Wednesday, January 30, 2008

The psyche is a delicate flower

In today's Q&A, Dejan Kovacevic writes about the uncertain bullpen. Here he describes part of the risk involved:

There might be only three holes, actually, if Franquelis Osoria lives up to the team's expectations this spring, but three is still an awful lot. It is a risk not only for the Pirates' ability to be competitive in 2008 but also, and more important, to damaging the psyches of its many young starters. What will happen if Ian Snell, Tom Gorzelanny, Paul Maholm and Zach Duke repeatedly watching seventh-inning leads vanish?

What will happen? The Pirates will lose a bunch of games.

And I disagree with the idea that the team has to do something to stave off a potential threat to the potentially delicate psyches of young starters. First of all, if the psyche of a young starter is that fragile, he's not going to make it no matter what you do with the bullpen.

Second, I think this kind of thinking establishes bad expectations for the starters. Their job is to pitch as well as they can. There should not be this idea floating around that it's expected that any one of these guys will not pitch well if the bullpen blew a lead for him after his last turn. The failures of one set of players can never be something that is commonly identified as a worthy or even likely excuse for failure by another set of players. The quality of the bullpen has no effect on the quality of the start, and we should not talk like it does.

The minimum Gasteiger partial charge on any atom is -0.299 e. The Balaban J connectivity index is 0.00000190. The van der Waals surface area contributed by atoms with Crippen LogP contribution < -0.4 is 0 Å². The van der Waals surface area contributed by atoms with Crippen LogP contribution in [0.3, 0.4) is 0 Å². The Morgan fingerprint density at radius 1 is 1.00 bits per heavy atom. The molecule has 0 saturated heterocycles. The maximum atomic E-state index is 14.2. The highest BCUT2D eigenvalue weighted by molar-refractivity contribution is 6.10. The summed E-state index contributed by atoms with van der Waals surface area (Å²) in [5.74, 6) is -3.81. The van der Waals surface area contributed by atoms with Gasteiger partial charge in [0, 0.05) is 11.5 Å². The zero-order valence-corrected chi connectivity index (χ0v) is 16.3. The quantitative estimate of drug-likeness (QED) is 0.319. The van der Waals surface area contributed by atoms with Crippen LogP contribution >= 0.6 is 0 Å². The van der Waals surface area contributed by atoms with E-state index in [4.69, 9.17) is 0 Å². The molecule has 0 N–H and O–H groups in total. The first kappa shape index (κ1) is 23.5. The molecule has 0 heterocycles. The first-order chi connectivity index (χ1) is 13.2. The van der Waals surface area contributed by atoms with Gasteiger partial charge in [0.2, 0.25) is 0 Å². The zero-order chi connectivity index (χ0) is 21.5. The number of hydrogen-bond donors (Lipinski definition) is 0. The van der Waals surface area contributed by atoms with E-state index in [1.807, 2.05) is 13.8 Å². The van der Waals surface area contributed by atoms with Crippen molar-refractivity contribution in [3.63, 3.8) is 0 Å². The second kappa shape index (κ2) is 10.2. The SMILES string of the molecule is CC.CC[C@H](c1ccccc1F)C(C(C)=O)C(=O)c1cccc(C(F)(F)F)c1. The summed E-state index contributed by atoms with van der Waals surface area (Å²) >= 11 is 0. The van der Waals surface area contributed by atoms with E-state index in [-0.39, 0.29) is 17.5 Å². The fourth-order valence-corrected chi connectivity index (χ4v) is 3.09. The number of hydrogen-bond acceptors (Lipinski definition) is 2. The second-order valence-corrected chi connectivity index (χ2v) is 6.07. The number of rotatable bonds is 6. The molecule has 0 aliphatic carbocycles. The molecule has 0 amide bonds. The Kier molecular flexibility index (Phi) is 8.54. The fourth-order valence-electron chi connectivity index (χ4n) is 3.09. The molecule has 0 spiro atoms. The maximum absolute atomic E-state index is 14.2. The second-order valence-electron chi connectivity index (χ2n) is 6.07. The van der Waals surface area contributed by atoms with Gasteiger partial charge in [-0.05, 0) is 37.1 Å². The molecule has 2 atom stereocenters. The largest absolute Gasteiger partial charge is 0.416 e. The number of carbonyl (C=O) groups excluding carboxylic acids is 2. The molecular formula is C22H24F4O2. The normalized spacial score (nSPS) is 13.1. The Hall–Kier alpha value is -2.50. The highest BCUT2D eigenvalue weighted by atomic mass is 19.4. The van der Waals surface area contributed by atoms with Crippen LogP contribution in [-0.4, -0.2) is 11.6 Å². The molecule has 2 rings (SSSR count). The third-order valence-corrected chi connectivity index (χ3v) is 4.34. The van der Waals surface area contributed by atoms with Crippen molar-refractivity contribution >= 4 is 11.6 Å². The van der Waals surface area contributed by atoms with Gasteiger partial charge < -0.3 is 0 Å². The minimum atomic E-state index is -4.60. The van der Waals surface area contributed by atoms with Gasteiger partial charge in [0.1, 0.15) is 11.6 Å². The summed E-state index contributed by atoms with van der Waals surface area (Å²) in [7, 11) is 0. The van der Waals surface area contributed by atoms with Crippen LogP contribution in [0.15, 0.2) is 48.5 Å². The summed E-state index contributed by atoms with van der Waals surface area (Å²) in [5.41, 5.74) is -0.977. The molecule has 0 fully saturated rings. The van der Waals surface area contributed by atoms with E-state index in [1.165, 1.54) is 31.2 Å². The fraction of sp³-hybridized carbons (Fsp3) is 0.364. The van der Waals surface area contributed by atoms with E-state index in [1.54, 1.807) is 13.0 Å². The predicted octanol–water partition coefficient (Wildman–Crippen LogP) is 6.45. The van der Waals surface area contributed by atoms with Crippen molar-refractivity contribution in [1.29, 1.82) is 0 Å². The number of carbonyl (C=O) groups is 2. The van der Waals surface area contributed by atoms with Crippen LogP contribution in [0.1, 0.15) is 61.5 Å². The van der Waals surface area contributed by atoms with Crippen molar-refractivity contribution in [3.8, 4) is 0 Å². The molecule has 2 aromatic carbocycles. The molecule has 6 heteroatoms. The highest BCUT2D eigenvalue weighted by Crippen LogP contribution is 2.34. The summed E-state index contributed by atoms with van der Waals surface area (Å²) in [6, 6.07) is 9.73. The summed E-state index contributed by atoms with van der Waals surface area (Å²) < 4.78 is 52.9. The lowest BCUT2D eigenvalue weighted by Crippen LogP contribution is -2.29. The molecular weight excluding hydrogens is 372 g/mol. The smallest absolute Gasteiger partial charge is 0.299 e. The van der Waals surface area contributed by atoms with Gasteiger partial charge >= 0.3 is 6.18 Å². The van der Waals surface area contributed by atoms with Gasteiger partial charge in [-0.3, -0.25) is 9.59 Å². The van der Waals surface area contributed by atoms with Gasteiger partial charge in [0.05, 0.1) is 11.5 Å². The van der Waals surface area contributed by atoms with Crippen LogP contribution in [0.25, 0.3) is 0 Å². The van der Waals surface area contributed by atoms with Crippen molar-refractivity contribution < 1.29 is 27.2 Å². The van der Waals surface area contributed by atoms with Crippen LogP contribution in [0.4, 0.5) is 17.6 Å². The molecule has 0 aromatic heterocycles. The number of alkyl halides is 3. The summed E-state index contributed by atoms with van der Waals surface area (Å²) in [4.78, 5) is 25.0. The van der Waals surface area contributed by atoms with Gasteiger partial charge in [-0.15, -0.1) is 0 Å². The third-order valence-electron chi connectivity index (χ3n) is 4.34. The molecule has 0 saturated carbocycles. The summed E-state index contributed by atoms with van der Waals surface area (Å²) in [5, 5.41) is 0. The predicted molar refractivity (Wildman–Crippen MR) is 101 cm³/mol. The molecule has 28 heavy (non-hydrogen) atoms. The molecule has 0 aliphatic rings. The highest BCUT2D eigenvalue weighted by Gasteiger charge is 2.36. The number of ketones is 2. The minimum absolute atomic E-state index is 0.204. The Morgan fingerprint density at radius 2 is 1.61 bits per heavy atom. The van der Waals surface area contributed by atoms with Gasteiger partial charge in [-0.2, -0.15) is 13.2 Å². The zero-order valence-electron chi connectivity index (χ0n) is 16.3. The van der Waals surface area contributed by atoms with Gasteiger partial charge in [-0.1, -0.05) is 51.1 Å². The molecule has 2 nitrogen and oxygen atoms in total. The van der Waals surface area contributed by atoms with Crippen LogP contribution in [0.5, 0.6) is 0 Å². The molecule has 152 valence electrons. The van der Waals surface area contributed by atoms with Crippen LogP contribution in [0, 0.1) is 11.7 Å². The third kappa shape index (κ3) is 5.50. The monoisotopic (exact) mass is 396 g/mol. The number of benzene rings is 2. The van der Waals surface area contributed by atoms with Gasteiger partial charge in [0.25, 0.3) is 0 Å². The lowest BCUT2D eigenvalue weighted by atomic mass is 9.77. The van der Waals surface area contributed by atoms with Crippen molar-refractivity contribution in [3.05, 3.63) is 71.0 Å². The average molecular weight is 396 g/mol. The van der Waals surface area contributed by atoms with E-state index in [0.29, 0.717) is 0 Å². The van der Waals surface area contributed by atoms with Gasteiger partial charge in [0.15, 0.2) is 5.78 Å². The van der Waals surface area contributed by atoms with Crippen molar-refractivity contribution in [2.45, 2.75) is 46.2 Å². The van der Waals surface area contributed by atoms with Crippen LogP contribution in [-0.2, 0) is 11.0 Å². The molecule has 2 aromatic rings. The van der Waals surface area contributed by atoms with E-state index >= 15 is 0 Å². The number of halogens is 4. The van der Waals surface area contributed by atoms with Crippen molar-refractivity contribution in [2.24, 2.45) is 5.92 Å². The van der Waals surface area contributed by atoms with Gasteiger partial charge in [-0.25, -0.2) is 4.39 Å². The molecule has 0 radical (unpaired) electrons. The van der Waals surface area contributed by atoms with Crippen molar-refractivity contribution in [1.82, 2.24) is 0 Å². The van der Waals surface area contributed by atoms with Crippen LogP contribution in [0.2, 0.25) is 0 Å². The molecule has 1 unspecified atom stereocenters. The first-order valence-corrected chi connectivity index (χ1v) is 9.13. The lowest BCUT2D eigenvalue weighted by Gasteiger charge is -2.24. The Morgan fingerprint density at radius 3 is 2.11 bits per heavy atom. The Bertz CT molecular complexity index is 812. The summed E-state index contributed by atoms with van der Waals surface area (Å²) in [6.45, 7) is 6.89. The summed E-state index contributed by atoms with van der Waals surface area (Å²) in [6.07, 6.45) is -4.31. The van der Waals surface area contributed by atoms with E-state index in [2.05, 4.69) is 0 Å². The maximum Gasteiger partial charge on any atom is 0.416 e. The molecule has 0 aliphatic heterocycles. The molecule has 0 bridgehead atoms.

There is, however, one way that a weak bullpen threatens the starters. If the manager is reluctant to remove someone because he has little faith in the setup options, then there may be a risk to the health of the starter. But this is easily avoided with reasonably strict adherence to pitch counts or some other, smarter pre-established workload expectation.

And I've seen a lot of mediocre to bad pitchers who can put up good statistics - be effective - for months at a time. It's not that hard. Get the defense ready, throw the ball where they can't hit it too hard, try to get three outs. Even a mediocre lefty can be pretty tough on some good hitters.

The bullpen is not going to be terribly good, but I don't see how this is a grave problem for the starters or the closer provided that the manager is not allowed to slag all the decent arms to accomplish immediate short-term goals.

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